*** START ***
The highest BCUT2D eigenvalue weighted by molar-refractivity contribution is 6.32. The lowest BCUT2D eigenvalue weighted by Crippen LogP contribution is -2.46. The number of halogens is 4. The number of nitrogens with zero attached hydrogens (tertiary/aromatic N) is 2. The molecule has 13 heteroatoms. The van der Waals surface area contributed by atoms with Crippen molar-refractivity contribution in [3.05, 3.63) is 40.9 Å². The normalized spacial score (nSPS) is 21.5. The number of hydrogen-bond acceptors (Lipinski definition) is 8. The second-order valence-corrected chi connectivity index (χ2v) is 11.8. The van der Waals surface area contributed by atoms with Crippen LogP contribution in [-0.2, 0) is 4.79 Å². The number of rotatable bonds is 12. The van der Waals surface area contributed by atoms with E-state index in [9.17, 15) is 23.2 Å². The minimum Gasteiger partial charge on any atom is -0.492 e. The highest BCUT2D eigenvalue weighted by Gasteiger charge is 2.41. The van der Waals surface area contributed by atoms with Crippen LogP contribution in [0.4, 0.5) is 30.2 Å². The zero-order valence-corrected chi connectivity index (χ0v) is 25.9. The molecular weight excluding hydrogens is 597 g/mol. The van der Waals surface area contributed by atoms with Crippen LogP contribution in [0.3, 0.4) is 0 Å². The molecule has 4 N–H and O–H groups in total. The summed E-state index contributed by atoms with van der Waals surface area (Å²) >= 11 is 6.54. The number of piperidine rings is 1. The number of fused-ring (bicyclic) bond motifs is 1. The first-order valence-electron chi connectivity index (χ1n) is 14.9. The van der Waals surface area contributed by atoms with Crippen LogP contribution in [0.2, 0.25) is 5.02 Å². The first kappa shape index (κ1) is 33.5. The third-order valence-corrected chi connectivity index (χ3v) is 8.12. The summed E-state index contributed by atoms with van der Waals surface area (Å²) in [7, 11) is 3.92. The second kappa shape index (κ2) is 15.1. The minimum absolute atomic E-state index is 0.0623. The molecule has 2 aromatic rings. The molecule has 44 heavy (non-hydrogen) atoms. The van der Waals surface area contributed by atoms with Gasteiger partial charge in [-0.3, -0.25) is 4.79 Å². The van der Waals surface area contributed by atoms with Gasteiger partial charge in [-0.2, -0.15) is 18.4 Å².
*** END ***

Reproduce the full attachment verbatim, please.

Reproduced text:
The highest BCUT2D eigenvalue weighted by molar-refractivity contribution is 6.32. The lowest BCUT2D eigenvalue weighted by Crippen LogP contribution is -2.46. The number of halogens is 4. The number of nitrogens with zero attached hydrogens (tertiary/aromatic N) is 2. The molecule has 13 heteroatoms. The van der Waals surface area contributed by atoms with Crippen molar-refractivity contribution in [3.05, 3.63) is 40.9 Å². The normalized spacial score (nSPS) is 21.5. The number of hydrogen-bond acceptors (Lipinski definition) is 8. The second-order valence-corrected chi connectivity index (χ2v) is 11.8. The van der Waals surface area contributed by atoms with Crippen LogP contribution in [-0.2, 0) is 4.79 Å². The number of rotatable bonds is 12. The van der Waals surface area contributed by atoms with E-state index in [9.17, 15) is 23.2 Å². The minimum Gasteiger partial charge on any atom is -0.492 e. The highest BCUT2D eigenvalue weighted by Gasteiger charge is 2.41. The van der Waals surface area contributed by atoms with Crippen LogP contribution in [0.4, 0.5) is 30.2 Å². The zero-order valence-corrected chi connectivity index (χ0v) is 25.9. The molecular weight excluding hydrogens is 597 g/mol. The van der Waals surface area contributed by atoms with Crippen LogP contribution in [0.3, 0.4) is 0 Å². The molecule has 4 N–H and O–H groups in total. The summed E-state index contributed by atoms with van der Waals surface area (Å²) >= 11 is 6.54. The number of piperidine rings is 1. The number of fused-ring (bicyclic) bond motifs is 1. The first-order valence-electron chi connectivity index (χ1n) is 14.9. The van der Waals surface area contributed by atoms with Crippen LogP contribution in [0.2, 0.25) is 5.02 Å². The first kappa shape index (κ1) is 33.5. The third-order valence-corrected chi connectivity index (χ3v) is 8.12. The summed E-state index contributed by atoms with van der Waals surface area (Å²) in [7, 11) is 3.92. The second kappa shape index (κ2) is 15.1. The minimum absolute atomic E-state index is 0.0623. The molecule has 2 aromatic rings. The molecule has 44 heavy (non-hydrogen) atoms. The van der Waals surface area contributed by atoms with Gasteiger partial charge in [-0.3, -0.25) is 4.79 Å². The van der Waals surface area contributed by atoms with Gasteiger partial charge in [-0.2, -0.15) is 18.4 Å².